Tag - Q&A

Storage Auction Q&A


If you have a question about storage auctions or our service, feel free to ask it here. You are also welcome to answer questions or add your opinion. Please post all questions and answers in the comments section below.


From: Nolton 

Subject: Question About Buyer's Premium Fees

You have mentioned cleaning deposits in your blogs. I have also noticed that some of the auction notices have a buyer's premium fee. What are the amounts of the typical premiums and what percentage of auctions do and do not charge this fee? Are there any other additional fees a storage unit buyer might have?

Response from Travis Lane / AuctionsTX.com

About 30% of storage auctions will have a buyer's premium. Buyer's premiums are less common at storage auctions than other types of auctions. I have never seen a buyer's premium be less than or more than 10% at a storage auction.

Other than a clean out deposit and a buyer's premium, you will also need to pay state sales tax, unless you have a valid sales tax use permit. Also, in extremely rare cases, the auctioneer may charge a admission fee.


From: Nolton

Subject: Question About Merchandise You Can't Keep Or Resell 

What are the laws or rules concerning stolen or leased items in a unit? For example; you purchase a unit and you happen to have an item that was reported stolen or an item that was supposed to be repossessed but was hidden there. What other types of items might you find that you may not have the right to keep or resell?

Response from Travis Lane / AuctionsTX.com

Before I answer this question, I would like to advise you that I am not an attorney. Please speak with an attorney before relying on any of the following information.

Other than guns and vehicles, it may be difficult to determine whether an item is stolen. If an item is obviously stolen, you should contact the authorities and let them search for the rightful owner. If the rightful owner cannot be located, there is a chance that you may get the merchandise back. If an item is leased, it may have markings on it which identify the lessor. I would recommend calling the leasing company in order to determine whether the merchandise has been purchased outright or whether it was never returned by the lessee. A lot of rental equipment/merchandise is sold after it has exceeded it's rental life. It is not uncommon to find power equipment, furniture, electronics & appliances that still have the leasing company's markings inside a storage unit.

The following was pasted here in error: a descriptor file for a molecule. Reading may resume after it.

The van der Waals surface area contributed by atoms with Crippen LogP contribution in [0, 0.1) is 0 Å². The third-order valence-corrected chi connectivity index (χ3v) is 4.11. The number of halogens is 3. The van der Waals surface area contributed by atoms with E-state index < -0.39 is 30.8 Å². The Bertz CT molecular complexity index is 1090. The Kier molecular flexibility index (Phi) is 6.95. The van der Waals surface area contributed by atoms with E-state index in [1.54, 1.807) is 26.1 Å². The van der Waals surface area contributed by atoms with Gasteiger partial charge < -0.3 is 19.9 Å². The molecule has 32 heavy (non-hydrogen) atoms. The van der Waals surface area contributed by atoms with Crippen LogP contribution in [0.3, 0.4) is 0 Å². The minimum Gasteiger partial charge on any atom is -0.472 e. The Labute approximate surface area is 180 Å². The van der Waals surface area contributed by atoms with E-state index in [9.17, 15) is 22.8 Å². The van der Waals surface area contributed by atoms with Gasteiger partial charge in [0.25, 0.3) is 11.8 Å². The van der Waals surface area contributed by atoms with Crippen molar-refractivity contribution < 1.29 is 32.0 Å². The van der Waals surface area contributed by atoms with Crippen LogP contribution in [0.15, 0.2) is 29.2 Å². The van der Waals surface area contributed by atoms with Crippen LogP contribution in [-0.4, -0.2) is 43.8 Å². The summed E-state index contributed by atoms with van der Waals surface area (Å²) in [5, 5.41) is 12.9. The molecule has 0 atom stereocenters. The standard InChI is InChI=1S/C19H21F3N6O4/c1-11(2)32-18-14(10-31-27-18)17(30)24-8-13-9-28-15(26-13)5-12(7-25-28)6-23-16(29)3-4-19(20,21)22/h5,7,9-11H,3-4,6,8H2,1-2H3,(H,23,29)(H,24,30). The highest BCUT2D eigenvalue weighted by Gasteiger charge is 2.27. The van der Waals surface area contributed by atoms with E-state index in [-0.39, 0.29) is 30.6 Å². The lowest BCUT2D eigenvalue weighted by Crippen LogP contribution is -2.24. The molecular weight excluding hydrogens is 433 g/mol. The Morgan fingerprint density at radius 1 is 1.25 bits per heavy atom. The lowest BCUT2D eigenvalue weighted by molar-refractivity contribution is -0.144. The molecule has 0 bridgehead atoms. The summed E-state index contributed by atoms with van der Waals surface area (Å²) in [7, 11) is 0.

If the storage facility is aware that there is a vehicle inside the storage unit, they will perform a title search and if a lien holder exists, they will notify them and give them an opportunity to satisfy the delinquent rent. If the lien holder doesn't satisfy the delinquent rent, the vehicle can be legally sold. Although most storage facilities sell vehicles like this for parts and without warranties of any kind, in most cases you can obtain a title.

If you find vehicle inside a storage unit that the storage facility was unaware of, I believe you can keep it; however, you won't get a clear title to it until you satisfy the lien. I am unsure whether the lien holder can still repossess the vehicle but I believe that your claim to it does not supersede the lien.

Guns, illegal drugs & hazardous chemicals are examples of things you may not be able to keep or resell. It is the buyer’s obligation to familiarize themselves with federal, state and local laws relating to the purchase, transportation and possession of their merchandise.

From: Leo

Subject: Is there a service similar to yours in San Antonio

Is there a service similar to yours in San Antonio, TX. or do you offer this service in San Antonio and surrounding areas, like Austin, San Marcos, New Braunfels?
Thanks and look forward to your reply.

Response from Travis Lane / AuctionsTX.com

We currently offer our storage auction schedules to the Houston, Dallas / Fort Worth and San Antonio markets; However, we do have plans to expand into the Austin market by May 1st, 2012. New Braunfels is included in our San Antonio coverage area. San Marcos is not currently in our coverage area, because it is located in between Austin and San Antonio. Since I have received numerous requests to include San Marcos, I will have it added to our Austin coverage area. Update: The Austin schedule is now live.

FAQ’s About Storage Auctions


Can I make money with storage unit auctions?